A recent study by Joe Nation at the Stanford Institute for Economic Policy Research shows how rising pension costs in California have crowded out government services.
The study looks at a sample of 14 California jurisdictions, including the state of California, three counties, six cities, three school districts, and a special district. The author examines both historical and projected trends in employer contributions and funding levels, covering a period from fiscal years 2002-03 to 2029-30. For projected trends, two scenarios are provided: a baseline scenario where the investment return assumption and other actuarial assumptions are met, and an alternative scenario where the return falls short by 2%. For funding levels, two measures are given: the actuarial measure provided by the pension systems and the market measure, which uses the market value of assets and discounts the pension liability with a 20-year US Treasury bond yield (which is about 2.6%).
Before getting to the results, it’s worth emphasizing again here that California public pension plans (and U.S. public plans in general) follow much more lenient funding rules than their private counterparts. And this is not only about the much-discussed discount rate. As shown in Table 1 below (taken from the study) compared to private plans California’s public plans use markedly higher discount rates and adopt amortization and valuation techniques that significantly delay the payments for unfunded liability. These differences are a major factor explaining, also as depicted below, how public pension costs have increased so much in the past—and are expected to rise further in the future—since artificially suppressed contributions must eventually catch up with reality.
Source: “Pension Math: Public Pension Spending and Service Crowd Out in California, 2003-2030”, Joe Nation – pg. 7
The study finds that among the 14 case studies, employer pension contributions grew by 400% in nominal dollars during the FY 2003-2018 period, compared with the 46% growth rate in general fund operating expenditures. Figure 41 from the study shows this striking mismatch across the jurisdictions. As a share of operating expenditures, the employer contributions have tripled from 3.9% to 11.45% since 2002-03.
Source: “Pension Math: Public Pension Spending and Service Crowd Out in California, 2003-2030”, Joe Nation – pg. 77
As pension contributions rose much faster than operating expenses, something must give. The study looks into each case study and finds that the rising pension costs have been offset by reductions in other public areas, including social services, higher education, healthcare, public works, public safety, recreation, and salaries of the very employees that earn the pension benefits.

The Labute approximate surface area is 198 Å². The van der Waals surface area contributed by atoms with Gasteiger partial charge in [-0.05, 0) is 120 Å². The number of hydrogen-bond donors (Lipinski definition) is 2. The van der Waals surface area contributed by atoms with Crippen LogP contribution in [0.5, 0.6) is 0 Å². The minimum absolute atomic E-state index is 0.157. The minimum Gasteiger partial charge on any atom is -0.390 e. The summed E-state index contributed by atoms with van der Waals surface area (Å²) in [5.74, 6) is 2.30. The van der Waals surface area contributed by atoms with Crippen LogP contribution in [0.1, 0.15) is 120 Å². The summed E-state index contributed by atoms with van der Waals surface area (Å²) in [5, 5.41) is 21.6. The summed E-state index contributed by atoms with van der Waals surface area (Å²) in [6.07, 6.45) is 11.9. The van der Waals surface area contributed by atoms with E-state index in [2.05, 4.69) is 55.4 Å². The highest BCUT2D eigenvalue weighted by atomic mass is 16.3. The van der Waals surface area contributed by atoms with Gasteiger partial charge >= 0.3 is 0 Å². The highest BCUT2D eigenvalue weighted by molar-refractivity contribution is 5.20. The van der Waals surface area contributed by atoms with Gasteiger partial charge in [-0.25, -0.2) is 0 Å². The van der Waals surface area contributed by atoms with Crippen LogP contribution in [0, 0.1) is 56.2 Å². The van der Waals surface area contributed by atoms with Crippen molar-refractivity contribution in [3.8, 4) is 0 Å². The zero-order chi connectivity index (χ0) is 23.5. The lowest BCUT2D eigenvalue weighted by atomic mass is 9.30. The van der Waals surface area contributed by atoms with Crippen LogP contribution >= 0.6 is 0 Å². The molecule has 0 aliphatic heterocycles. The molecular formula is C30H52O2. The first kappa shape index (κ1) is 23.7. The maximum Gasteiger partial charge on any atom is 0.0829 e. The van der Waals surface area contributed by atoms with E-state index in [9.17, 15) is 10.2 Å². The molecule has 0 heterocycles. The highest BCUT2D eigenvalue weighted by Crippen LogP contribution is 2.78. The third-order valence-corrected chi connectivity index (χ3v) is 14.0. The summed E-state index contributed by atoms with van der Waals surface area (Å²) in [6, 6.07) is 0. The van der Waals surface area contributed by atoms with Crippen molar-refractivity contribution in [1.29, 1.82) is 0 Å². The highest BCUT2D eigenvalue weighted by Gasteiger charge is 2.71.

Now, some small-government advocates may opine that this is probably a good thing, since government shouldn’t be involved that much in these areas in the first place. But that would miss the point. Even if you’re a libertarian who believes most government services are illegitimate, you should still care about the efficiency in providing these services, given that these services exist and taxpayers are currently required to pay for them. The crowding out of public services due to increasingly expensive pension costs certainly does not indicate efficiency.
And there is more to come. The pension share of operating expenditures is projected by the study to increase further from the current 11.45% to 14% by 2029-30 under the baseline scenario and to 17.5% under the alternative scenario. Figure 43 from the study shows the projected pension shares of operating expenses across the sampled jurisdictions over the next twelve years under both scenarios. The chart indicates that even if future investment performance matches the assumed returns, the pension cost burden will still get bigger for most of the jurisdictions. And given the low expectations of long-term investment returns, the service crowd-out will likely go further downhill for all of them in the next decade.
Source: “Pension Math: Public Pension Spending and Service Crowd Out in California, 2003-2030”, Joe Nation – pg. 79
Though the projected increases in pension contributions seem significant, they are still not enough to produce a healthy funding level. The study finds that on an actuarial basis, the average funded ratio is projected to reach 69.7% under the alternative scenario and 84.8% under the baseline scenario by 2029, which is still well below full funding. On a market basis, these numbers are considerably lower at 39% and 48.2%, respectively.
The numbers illustrate both how flawed the valuation approach commonly employed by public plans is and how far their current funding policies are lagging behind the full funding target. This is directly related to Table 1 previously shown, and it implies that the current and projected crowding out of government services over the next decade is just the tip of the iceberg.
The first step of solving a problem is recognizing that there is one. Unless governments in California (and state and local governments in general) acknowledge the need to reform valuation and funding policies for their pension plans, the true pension costs will continue being hidden and the crowding out effect won’t be fundamentally addressed.